Age-restricted communities marketed toward retirees are changing to keep residents safe during the pandemic. Popular amenities and community activities that initially attracted many residents are now on hold as operators prioritize health. Though some communities have found workarounds such as staggered dining to continue some services, experts in the retirement community expect demand to decrease while the costs of keeping residents safe increase. CNBC reports that the $73 billion industry is going to take a massive hit in the coming years as homeowners look to age in place as modifying their current homes seems like a safer option than risking living near other at-risk individuals during another pandemic.
At the private retirement community where 90-year-old Lee lives in Charlottesville, Virginia, the last scheduled social event was a Valentine’s Day dance in February.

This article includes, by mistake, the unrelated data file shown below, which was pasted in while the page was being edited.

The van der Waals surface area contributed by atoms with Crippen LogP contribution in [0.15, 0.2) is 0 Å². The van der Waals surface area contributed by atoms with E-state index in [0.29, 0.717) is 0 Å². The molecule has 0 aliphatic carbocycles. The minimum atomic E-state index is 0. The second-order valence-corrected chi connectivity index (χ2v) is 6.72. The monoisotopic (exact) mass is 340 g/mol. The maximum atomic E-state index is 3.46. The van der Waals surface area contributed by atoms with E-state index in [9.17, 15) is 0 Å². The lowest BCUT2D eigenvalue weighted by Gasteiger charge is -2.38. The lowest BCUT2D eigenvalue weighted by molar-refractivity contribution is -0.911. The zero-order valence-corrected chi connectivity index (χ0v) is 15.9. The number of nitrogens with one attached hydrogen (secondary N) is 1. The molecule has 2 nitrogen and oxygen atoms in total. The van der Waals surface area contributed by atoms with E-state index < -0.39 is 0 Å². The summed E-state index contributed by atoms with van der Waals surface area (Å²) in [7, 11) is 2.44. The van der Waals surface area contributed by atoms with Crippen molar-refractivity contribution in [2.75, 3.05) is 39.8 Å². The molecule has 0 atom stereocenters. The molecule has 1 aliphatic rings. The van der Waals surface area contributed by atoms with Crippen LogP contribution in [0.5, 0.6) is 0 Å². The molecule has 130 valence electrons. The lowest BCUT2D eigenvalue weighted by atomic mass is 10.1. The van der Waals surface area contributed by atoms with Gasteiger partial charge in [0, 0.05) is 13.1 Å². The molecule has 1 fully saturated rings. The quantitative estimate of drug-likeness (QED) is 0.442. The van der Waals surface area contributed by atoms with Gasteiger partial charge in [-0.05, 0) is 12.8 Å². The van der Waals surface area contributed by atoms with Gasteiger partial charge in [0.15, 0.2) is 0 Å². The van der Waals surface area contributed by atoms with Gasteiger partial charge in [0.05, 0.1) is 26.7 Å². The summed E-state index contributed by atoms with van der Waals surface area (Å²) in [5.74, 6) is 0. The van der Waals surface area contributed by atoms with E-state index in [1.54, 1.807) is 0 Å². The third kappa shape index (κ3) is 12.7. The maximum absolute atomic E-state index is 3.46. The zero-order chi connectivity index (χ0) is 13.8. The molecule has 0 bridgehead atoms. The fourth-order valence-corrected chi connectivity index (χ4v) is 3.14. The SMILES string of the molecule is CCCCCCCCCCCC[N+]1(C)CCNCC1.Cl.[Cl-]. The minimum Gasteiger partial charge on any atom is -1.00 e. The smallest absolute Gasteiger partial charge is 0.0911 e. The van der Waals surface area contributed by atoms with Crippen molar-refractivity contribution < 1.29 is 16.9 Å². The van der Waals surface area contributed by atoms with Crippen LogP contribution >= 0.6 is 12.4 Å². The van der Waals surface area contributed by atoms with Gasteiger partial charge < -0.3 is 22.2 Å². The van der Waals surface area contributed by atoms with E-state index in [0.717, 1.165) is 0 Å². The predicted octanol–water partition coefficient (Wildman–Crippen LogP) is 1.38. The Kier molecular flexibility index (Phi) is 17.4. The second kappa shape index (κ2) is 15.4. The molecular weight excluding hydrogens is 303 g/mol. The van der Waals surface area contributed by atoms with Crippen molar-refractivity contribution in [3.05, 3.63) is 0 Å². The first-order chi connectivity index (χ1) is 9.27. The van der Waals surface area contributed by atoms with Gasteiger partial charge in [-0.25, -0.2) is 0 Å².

A few weeks later, as the coronavirus pandemic took hold in the U.S., the Centers for Disease Control and Prevention advised anyone 60 or older to stay home. There have been no more potluck dinners, poker games, special outings or other social activities scheduled at Lee’s complex. And it’s unclear to her when that may change.
“We are more or less locked down and not allowed to mix with each other,” said Lee, who asked that her last name and residence not be used, for privacy reasons. “We’re not allowed to have any visitors except family, and we have to wear a mask.”